Welcome to edition 271 of Britblog Roundup, the weekly summary of all that’s best in British blogging.
Dizzy puts Tim Ireland right.
Natalie Solent is glad to see the back of HIPs.
Brian Barder gives some advice to the Labour Party, now in opposition:
Radically overhaul every aspect of the late Labour government’s policies, brutally slaughtering sacred cows, and boldly thinking the hitherto unthinkable. Avoid like the Black Death any impression that if and when Labour is re-elected you will simply take up where the Blair and Brown governments left off.
Heresy Corner has his dream government:
Now that I have my dream government, or something closely resembling it, one of four things is going to happen: I shall become very boring, cheering the Con-Lib coalition with nauseating regularity; I shall lay off politics altogether and find something else to write about; or I shall rapidly discover that the Nick and Dave show is, after all, a squalid, unworkable nightmare, riven by splits and patched-up compromises and generally useless. Alternatively I shall go the way of (most recently) Letters from A Tory and shut up shop.
Neil Craig thinks the Kosovo government is involved in organlegging and genocide.
Matt Wardman tries a gentle protest against the Orange Digital Campaign awards:
[the Orange Digital Campaign awards] are being awarded by a panel of judges made up of leading journalists and bloggers from across and independent of the political spectrum. That’s all well and good, but there is no nomination process independent of the panel, and in an election which has been chaotic and quite local in many places, I think that that will inevitably miss many of the best examples.
Crap! Robin Hood Airport is closed. You’ve got a week and a bit to get your shit together, otherwise I’m blowing the airport sky high!
The Eurozone and the financial crisis
P O Neill notes that the agreement of the Eurozone countries bailing out Greece was “construed in accordance with English law”:
Thus, as with the day-to-day operating language of the Eurozone, when it came time to need a legal architecture for an agreement among the countries, it is supplied by its most prominent non-member.
Charles Crawford asks:
Can the Eurozone and the European Union survive in its current form?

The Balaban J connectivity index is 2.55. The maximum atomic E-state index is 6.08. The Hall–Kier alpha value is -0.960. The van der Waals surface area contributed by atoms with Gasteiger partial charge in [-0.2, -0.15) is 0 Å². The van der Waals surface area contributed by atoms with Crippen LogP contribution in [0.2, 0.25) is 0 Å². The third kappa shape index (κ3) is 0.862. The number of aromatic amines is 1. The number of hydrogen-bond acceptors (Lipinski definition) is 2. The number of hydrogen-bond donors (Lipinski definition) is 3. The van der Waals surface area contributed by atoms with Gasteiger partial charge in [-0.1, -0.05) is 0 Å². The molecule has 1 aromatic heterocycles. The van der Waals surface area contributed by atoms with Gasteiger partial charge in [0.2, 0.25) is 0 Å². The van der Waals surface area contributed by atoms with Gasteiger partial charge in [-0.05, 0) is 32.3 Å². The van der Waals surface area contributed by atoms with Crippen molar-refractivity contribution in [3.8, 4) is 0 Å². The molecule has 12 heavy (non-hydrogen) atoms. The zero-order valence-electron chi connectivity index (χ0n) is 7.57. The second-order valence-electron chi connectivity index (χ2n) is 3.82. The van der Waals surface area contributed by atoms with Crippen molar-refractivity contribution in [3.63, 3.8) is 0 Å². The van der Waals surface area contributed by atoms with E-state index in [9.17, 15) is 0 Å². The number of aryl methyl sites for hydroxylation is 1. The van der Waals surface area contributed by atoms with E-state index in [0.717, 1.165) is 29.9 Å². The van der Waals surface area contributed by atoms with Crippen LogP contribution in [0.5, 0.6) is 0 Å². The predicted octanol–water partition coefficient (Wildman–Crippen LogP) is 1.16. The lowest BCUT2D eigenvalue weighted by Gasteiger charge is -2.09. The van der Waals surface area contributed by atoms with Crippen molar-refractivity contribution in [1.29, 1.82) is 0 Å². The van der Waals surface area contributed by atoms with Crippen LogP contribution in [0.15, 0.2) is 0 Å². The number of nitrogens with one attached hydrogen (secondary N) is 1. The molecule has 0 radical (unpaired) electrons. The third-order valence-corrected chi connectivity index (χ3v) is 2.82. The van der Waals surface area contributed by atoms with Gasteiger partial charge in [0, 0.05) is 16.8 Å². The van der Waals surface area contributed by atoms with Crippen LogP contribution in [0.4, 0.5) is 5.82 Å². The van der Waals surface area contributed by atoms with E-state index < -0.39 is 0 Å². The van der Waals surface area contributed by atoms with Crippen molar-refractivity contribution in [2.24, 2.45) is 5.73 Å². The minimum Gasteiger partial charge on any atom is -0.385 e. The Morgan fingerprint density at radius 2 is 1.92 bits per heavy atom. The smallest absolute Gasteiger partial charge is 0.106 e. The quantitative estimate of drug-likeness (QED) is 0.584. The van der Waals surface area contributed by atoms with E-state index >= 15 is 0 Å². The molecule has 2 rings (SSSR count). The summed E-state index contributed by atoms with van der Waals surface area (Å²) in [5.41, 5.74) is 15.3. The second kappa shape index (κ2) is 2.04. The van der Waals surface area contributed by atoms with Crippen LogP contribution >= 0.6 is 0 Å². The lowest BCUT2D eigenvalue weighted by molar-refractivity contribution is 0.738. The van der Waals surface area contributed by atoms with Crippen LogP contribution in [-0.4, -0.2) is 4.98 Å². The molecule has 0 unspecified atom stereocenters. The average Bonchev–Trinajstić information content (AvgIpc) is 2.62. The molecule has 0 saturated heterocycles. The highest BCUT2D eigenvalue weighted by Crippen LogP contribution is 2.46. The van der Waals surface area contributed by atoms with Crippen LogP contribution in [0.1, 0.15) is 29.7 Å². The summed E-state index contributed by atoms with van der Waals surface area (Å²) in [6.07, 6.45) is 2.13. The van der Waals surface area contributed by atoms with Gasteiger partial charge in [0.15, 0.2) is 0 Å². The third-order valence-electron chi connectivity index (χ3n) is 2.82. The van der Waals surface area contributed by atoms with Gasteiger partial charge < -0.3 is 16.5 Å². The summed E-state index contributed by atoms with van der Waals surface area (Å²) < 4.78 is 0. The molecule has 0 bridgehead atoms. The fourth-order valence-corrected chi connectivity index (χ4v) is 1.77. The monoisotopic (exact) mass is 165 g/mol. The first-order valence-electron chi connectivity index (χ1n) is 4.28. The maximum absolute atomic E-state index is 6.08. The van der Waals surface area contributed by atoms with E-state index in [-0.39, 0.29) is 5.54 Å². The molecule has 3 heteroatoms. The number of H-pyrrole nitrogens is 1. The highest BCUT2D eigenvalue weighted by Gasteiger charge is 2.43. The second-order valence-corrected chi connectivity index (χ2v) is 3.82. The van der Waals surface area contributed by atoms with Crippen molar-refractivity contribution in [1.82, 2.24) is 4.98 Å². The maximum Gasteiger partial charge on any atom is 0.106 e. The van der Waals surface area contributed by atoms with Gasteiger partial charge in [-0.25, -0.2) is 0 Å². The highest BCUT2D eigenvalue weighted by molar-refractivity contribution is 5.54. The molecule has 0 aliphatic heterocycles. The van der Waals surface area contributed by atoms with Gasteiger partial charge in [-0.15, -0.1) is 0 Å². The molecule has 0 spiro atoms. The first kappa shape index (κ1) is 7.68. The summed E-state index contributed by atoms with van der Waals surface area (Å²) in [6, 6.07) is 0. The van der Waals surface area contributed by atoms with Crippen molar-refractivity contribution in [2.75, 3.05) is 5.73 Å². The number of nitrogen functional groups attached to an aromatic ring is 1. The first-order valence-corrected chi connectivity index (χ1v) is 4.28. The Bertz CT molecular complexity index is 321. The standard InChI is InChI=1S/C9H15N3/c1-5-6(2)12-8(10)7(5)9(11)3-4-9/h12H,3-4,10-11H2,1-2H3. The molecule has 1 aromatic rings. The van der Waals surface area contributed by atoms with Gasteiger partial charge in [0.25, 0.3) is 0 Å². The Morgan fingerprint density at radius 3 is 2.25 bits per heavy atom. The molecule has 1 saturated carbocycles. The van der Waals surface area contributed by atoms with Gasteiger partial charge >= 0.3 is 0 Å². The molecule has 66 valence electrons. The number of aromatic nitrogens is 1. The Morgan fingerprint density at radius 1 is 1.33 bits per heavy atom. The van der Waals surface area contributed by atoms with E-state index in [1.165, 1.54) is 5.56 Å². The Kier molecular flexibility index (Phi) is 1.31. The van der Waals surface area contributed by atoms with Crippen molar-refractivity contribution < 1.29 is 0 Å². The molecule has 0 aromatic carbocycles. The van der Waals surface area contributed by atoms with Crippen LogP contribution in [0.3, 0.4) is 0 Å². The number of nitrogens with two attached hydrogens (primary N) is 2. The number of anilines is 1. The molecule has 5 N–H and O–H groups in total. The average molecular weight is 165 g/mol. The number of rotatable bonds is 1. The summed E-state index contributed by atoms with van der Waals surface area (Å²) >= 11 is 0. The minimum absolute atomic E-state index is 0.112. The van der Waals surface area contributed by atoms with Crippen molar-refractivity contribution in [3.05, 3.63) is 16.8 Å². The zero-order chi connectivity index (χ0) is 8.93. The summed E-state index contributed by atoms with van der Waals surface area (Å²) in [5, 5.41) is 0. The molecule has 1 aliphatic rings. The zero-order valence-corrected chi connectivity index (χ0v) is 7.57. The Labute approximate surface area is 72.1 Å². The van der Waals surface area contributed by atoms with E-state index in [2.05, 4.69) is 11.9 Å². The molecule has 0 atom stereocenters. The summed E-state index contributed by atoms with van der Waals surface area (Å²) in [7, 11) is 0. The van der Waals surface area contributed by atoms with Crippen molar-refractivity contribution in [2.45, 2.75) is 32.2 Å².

The Oil Spill
White Sun thinks BP is unfairly maligned:
Despite claims from US politicians, BP’s response to this disaster has been pretty good. They dispatched a flotilla of 32 cleanup vessels within 2 days of the initial blowout; by 26th April they had 1,000 personnel working on containing the spill; by 29th April there were 69 vessels on the scene, a number which had risen to 260 by 7th May, 530 by 10th May, 650 by 17th May, 750 by 18th May, and 930 by 20th May.
Tim Worstall discusses income inequality:
Well, as you can see, the absolute living standards for the poor in the UK, US, Sweden and Finland all seem to be around and about the same: between 35% and 39% of US median household income. But as we can also see the redistribution in such places as Sweden and Finland leads to the top 10% of households enjoying only slightly above US median lifestyles while the UK and US systems seems to allow much greater than this.
Neil Craig says nuclear power is cheaper than wave power:
I would like the basis of debate to be moved from such a blatantly dishonest bias on “renewables” to a more honest & useful discussion of whether nuclear is 1/3rd of the cost or 1/10th of the cost of politically favoured alternatives (& I would defend the right of the renewabilists to participate giving reasons why they insist energy prices be 3 to 10 times what they could be).
St Aidan discusses Generation X.
An Englishman’s castle writes about his ancestry.
And that’s it for this week…